September 3, 1967 (50 years ago) (1967-09-03) James Pierre Mozingo III 45 kW 242.4 m (795 ft) 34°16′48.1″N 79°44′34.4″W / 34.280028°N 79.742889°W / 34.280028; -79.742889 (WJPM-TV) 61008 Profile
WEBA-TV Allendale
(AikenBarnwellAugusta, GA)
14 (PSIP)
33 (UHF)
September 5, 1967 (50 years ago) (1967-09-05) Edgar Allan Brown, and/or Educational BArnwell 427 kW 241.3 m (792 ft) 33°11′15.7″N 81°23′49.2″W / 33.187694°N 81.397000°W / 33.187694; -81.397000 (WEBA-TV) 61003 Profile
"ETV Lowcountry"
(Hilton HeadHardeevilleSavannah, GA)
16 (PSIP)
44 (UHF)
September 6, 1975 (42 years ago) (1975-09-06) James Waddel Junior 440 kW 364.5 m (1,196 ft) 32°42′42.5″N 80°40′53.8″W / 32.711806°N 80.681611°W / 32.711806; -80.681611 (WJWJ-TV) 61007 Profile
"ETV Sumter"
Sumter 27 (PSIP)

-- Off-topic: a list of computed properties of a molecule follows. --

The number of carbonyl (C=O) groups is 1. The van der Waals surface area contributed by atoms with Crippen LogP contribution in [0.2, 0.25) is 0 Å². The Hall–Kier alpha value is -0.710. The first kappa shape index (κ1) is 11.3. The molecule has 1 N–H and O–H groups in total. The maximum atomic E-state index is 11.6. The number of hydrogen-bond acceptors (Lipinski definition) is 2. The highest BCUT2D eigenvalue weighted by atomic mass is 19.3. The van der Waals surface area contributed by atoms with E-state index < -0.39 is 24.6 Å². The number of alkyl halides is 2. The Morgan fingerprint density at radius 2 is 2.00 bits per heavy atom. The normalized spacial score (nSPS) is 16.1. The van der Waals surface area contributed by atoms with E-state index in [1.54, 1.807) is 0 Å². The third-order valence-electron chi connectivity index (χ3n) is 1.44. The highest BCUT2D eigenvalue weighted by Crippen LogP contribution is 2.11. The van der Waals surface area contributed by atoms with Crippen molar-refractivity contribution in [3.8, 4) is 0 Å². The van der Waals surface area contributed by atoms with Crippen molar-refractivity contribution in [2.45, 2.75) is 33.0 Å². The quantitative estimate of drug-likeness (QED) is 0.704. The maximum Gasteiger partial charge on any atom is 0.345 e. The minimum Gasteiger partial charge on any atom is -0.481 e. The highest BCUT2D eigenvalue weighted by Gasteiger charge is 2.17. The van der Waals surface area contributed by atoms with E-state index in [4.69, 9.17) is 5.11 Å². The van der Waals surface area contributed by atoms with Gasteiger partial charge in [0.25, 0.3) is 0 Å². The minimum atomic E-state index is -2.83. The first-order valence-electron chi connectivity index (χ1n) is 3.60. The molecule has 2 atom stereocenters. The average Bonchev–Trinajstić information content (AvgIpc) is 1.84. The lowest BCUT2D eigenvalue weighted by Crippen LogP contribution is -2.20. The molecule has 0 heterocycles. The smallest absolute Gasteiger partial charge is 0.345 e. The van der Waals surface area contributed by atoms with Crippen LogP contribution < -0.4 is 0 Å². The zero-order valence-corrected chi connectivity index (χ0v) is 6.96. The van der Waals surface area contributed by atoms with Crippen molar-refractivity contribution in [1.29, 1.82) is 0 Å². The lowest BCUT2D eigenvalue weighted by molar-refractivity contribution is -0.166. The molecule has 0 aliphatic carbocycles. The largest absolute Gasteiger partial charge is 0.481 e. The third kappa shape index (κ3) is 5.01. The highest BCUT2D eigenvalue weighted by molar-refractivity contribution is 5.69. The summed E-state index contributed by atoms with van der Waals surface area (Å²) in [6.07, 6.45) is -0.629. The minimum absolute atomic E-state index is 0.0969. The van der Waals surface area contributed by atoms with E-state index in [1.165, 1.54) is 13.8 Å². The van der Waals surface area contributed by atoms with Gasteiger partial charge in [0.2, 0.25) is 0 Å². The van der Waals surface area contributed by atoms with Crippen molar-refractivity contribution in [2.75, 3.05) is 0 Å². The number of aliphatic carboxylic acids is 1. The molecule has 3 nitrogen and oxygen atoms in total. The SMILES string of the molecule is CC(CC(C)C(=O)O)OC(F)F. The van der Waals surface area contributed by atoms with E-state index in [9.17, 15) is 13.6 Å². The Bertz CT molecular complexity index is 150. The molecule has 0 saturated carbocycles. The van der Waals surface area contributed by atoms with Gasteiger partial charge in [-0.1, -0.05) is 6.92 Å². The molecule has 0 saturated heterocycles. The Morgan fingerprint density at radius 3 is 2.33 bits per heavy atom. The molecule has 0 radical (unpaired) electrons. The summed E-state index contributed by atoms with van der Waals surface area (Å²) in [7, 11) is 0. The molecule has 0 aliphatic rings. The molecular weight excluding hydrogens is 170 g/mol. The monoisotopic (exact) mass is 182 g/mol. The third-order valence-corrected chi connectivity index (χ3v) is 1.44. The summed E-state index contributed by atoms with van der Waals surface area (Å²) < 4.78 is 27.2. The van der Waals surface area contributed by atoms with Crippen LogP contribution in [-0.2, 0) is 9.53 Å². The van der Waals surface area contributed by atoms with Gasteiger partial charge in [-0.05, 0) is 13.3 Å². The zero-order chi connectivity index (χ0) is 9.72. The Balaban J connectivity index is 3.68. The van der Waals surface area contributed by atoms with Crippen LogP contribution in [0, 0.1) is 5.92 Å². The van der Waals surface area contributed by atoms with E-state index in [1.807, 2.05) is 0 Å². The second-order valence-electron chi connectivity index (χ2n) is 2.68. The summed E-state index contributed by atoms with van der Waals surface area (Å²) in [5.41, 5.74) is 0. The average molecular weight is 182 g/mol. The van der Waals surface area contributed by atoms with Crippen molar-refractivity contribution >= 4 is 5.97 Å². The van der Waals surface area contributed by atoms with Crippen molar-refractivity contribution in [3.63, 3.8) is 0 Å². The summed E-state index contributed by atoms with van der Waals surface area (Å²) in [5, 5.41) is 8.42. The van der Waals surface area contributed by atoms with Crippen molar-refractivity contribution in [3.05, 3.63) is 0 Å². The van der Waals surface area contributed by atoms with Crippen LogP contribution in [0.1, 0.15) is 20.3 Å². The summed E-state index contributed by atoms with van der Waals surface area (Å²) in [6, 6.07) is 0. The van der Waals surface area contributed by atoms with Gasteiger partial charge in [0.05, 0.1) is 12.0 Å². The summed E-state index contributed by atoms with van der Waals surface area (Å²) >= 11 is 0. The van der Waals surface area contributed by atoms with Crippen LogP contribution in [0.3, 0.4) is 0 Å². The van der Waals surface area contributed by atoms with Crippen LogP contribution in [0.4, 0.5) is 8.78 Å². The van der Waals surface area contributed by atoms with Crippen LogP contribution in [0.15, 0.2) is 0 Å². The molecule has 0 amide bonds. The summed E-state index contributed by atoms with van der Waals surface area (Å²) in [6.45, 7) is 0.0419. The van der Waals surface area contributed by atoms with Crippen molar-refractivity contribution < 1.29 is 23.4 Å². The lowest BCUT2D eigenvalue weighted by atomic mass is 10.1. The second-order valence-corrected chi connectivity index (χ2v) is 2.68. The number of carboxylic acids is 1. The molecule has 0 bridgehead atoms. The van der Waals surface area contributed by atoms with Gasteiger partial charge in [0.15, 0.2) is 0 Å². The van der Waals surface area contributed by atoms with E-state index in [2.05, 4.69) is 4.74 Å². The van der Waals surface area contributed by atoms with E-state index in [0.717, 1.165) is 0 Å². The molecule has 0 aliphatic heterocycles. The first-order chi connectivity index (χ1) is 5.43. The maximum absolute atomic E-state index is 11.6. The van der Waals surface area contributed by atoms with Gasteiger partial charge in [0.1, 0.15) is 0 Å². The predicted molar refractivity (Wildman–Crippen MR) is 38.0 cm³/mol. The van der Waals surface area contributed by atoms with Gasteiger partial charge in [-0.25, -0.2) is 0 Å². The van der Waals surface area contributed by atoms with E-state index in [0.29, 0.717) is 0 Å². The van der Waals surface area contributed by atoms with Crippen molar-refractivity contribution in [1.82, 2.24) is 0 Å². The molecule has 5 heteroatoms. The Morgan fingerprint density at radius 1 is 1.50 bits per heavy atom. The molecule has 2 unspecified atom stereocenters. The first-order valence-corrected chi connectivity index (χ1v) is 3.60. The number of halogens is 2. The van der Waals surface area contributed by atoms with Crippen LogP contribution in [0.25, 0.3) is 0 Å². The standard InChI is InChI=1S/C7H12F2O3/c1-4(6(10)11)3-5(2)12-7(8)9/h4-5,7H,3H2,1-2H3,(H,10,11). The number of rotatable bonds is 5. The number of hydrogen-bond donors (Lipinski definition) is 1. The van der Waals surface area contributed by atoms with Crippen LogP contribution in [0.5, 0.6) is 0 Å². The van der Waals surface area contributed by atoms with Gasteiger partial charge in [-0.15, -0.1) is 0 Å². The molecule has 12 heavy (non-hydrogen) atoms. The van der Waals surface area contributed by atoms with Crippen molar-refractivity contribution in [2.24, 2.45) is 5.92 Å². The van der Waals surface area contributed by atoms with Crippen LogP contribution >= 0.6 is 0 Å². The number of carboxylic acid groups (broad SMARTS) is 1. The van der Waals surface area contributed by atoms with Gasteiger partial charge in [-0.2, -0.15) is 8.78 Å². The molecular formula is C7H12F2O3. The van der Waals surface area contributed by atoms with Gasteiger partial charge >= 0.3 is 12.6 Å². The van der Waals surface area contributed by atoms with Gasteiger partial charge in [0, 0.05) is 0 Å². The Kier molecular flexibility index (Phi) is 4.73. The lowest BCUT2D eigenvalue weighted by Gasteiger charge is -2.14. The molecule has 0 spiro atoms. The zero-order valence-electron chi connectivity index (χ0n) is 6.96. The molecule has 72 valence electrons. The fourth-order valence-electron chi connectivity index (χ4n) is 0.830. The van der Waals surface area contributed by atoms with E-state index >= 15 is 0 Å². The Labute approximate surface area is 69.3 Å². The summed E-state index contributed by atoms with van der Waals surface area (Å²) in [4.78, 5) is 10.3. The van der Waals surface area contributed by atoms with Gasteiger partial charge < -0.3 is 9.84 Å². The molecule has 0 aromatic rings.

28 (UHF)
September 7, 1975 (42 years ago) (1975-09-07) 'R'J Aycock 98.4 kW 364 m (1,194 ft) 33°52′51.9″N 80°16′15.7″W / 33.881083°N 80.271028°W / 33.881083; -80.271028 (WRJA-TV) 61012 Profile
"ETV Carolinas"
Rock Hill
(Charlotte, NC)
30 (PSIP)
15 (UHF)
January 3, 1978 (40 years ago) (1978-01-03) North and South Carolina 403 kW 211.6 m (694 ft) 34°50′23.7″N 81°1′6.3″W / 34.839917°N 81.018417°W / 34.839917; -81.018417 (WNSC-TV) 61009 Profile
WHMC Conway
(Myrtle Beach)
23 (PSIP)
9 (VHF)
September 2, 1980 (37 years ago) (1980-09-02) Horry County Myrtle Beach Conway 20 kW 229.6 m (753 ft) 33°57′2.5″N 79°6′30.5″W / 33.950694°N 79.108472°W / 33.950694; -79.108472 (WHMC) 61004 Profile
"ETV Upstate"
Spartanburg 49 (PSIP)
43 (UHF)
September 8, 1980 (37 years ago) (1980-09-08) Rickard E Tuckley 50 kW 302.1 m (991 ft) 34°53′11.3″N 81°49′15.3″W / 34.886472°N 81.820917°W / 34.886472; -81.820917 (WRET-TV) 61011 Profile
WNEH Greenwood
38 (PSIP)
18 (UHF)
September 10, 1984 (33 years ago) (1984-09-10) Unknown 49 kW 229.8 m (754 ft) 34°22′20.3″N 82°10′4″W / 34.372306°N 82.16778°W / 34.372306; -82.16778 (WNEH) 60931 Profile


  • 1. WRLK-TV's call letters refer to R. Lynn Kalmbach, SCETV's first executive director.[10]